Recently, my claim that Black Hawk Down is the best war movie ever was challenged by a regular visitor to the site who asked if anyone would remember BHD after a number of years had passed, while pointing to The Bridge Over the River Kwai and The Great Escape as examples of “better” war movies, ones that have stood the test of time. Obviously, we can not know how long people will remember BHD, but we can look at a movie that is head and shoulders above both The Great Escape and The Bridge Over the River Kwai and yet is not as well remembered: It is King Rat.
King Rat (1965) stars a young George Segal who plays “Corporal King” AKA the King Rat. King Rat is based on a 1962 novel by J.B. Clavell. Set during World War II, Clavell’s novel describes the struggle for the survival of British, Australian, and American prisoners of war in a Japanese camp in Singapore—a description well-informed by Clavell’s own three-year experience as a POW in the notorious Changi Prison camp. Peter Marlowe, a significant character, is based upon Clavell’s younger self. Even some of the actors in King Rat were POWs in the World War II. Denholm Elliott, (who played Lt. G.D. Larkin) while serving in the RAF, was shot down and taken prisoner by the Nazis.
These P.O.W.’s were given nothing by the Japanese other than filthy huts to live in and the bare minimum of food needed to prevent starvation. Officers who had been accustomed to native servants providing them with freshly- laundered uniforms daily were reduced to wearing rags and homemade shoes. For most, the chief concern is obtaining enough food to stay alive from day to day and avoiding disease or injury, since nearly no medical care is available. But, not so for King, who is well fed and struts around in a uniform that looks like it came straight from the dry cleaners.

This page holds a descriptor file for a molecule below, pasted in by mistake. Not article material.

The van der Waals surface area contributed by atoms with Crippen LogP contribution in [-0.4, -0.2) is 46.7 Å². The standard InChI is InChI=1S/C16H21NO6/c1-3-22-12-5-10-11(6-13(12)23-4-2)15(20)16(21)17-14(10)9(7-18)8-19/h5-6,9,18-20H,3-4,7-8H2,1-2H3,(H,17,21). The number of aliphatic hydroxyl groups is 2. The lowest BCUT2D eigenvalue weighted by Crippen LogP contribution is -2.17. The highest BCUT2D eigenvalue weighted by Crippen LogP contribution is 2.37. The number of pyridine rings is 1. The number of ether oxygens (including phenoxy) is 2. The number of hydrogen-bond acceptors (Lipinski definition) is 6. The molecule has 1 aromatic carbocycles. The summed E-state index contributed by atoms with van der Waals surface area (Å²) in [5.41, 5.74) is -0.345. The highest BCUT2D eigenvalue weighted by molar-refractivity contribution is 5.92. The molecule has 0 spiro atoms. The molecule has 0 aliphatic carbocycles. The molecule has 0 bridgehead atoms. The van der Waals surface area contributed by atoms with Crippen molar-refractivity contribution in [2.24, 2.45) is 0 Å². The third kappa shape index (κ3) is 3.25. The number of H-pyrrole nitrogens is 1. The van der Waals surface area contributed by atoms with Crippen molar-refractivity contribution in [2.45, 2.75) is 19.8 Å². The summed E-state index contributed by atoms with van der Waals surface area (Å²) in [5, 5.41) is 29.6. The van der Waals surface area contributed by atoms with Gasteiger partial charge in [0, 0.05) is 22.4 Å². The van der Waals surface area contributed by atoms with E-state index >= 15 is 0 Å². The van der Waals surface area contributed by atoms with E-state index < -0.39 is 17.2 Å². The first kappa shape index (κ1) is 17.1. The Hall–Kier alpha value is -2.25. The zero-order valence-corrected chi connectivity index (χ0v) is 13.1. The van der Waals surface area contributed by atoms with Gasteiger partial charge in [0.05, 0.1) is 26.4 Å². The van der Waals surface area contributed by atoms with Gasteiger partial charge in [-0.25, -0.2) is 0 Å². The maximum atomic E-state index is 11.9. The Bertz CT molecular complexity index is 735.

Corporal King, not a very likable character, becomes “King” of the black market/underground economy, trading with the enemy for food, cigarettes, currency, etc. As the “richest” man in the camp, Segal becomes the most powerful prisoner, controlling even the highest ranking officers through his economic muscle and having virtually everyone on his payroll, except one, seemingly incorruptible British Provost, Lieutenant Grey (Tom Courtenay). Grey has only contempt for the American and does his best to bring him down, but with no success.
Eventually, the camp commandant informs the prisoners that the Japanese have surrendered and that the war is over. After overcoming their shock and disbelief, the prisoners celebrate – all except King, who realizes that he is no longer the unquestioned (if unofficial) ruler of the camp.
Unfortunately, King Rat does not appear on any popular “top” lists of movies must-sees. In fact, the reason I watched it was because I was forced to. In my high school economics class, Dr. Kardsky made us watch the movie as an example of how scarcity affects economic markets that are virtually unregulated. Now, having seen the movie several more times over the years, I have only grown to appreciate it further. So. if you are interested in a not-so-glamorous account of soldiers in the war of the century, do take a very worthwhile look at King Rat.
By the way, the Rat in the movie’s title “King Rat” is revealed at the end of the film when King feeds his fellow prisoners rat meat, for which they are grateful.